Center for Law and Economic Studies
Contract law has long suffered from an institutional problem: What legal institution can best create an efficient law for commercial contracts? Until the early 20th century, the vast majority of contract law was created by common law courts. The common law created contract default rules that possessed three key properties: They solved contracting problems (i) that parties in very diverse contexts faced, (ii) as the parties would have solved them had they contracted about the matter, and (iii) the defaults were updated as commerce changed. But common law courts are slow: Default rules require years to take form. In response, the 20th century saw public and private lawmaking bodies enact commercial statutes to update discrete legal areas such as secured credit, commercial paper and bankruptcy. The private lawmaking efforts were propelled initially by the need to address specialized fields where more rapid updating was needed, but any revisions to these statutes were controlled by cohesive interest groups whose actions only serve their private interests. These private lawmaking efforts also assumed a generalist portfolio. In the Uniform Commercial Code, they reached beyond specialized fields to the law of sales and then, in the Restatements, to all contracting behavior. These generalist bodies also had a serious flaw. Even if their rules were efficient when created, the rules did not change with changing commercial practice. We show that such “obsolescence” – the persistence of rules that only solve yesterday’s contracting problems – a) is common in the efforts of the generalist private lawmaker, b) is hard to avoid, and c) induces socially inefficient contractual responses. This leaves a set of unsatisfactory institutional choices for producing a general law of commercial contracts: Specialized fields are subject to interest group capture and intrinsic flaws prevent generalist lawmaking bodies from updating their rules as commerce changes; courts may be slow, but no other institution has done better in combatting the obsolescence concern.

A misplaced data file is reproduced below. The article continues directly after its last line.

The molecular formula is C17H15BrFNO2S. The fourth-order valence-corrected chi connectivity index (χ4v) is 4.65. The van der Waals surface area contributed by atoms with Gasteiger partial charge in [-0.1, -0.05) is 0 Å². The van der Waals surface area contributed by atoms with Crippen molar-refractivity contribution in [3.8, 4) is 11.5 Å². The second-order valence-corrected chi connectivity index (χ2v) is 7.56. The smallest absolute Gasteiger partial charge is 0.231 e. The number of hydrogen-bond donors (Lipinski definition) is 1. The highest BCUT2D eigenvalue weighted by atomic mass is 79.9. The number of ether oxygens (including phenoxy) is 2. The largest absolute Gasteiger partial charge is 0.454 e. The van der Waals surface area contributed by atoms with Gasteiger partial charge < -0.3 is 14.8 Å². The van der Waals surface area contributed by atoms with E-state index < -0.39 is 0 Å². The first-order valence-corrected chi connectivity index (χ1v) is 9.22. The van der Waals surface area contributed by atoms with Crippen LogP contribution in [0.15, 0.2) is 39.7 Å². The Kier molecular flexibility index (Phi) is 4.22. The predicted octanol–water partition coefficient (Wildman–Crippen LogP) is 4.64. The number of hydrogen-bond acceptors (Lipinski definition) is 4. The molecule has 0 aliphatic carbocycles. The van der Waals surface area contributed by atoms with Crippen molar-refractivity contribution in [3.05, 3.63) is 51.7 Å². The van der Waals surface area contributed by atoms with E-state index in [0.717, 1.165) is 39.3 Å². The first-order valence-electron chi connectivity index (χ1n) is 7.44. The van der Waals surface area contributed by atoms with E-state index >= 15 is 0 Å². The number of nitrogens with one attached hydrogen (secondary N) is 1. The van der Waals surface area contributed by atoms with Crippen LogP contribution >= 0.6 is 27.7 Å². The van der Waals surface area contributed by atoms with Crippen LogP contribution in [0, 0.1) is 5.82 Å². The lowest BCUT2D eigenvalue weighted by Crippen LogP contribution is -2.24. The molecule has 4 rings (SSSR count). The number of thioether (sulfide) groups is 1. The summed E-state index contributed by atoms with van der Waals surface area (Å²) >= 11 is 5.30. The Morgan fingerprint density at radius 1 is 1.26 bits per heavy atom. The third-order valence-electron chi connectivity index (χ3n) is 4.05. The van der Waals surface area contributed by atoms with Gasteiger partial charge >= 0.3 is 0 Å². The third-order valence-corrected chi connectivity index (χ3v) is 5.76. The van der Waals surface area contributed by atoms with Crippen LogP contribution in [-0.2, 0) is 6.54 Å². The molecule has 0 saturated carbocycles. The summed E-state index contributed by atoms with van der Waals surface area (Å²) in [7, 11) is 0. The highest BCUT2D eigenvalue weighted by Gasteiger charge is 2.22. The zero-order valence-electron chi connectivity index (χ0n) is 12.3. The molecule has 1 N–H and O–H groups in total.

Robert E. Scott & Alan Schwartz,
The Intractable Production Problem in Contract Law,
Columbia Law Review, forthcoming; Columbia Public Law Research Paper No. 14-688; Columbia University School of Law, The Center for Law & Economic Studies Working Paper No. 641
Available at: https://scholarship.law.columbia.edu/faculty_scholarship/2741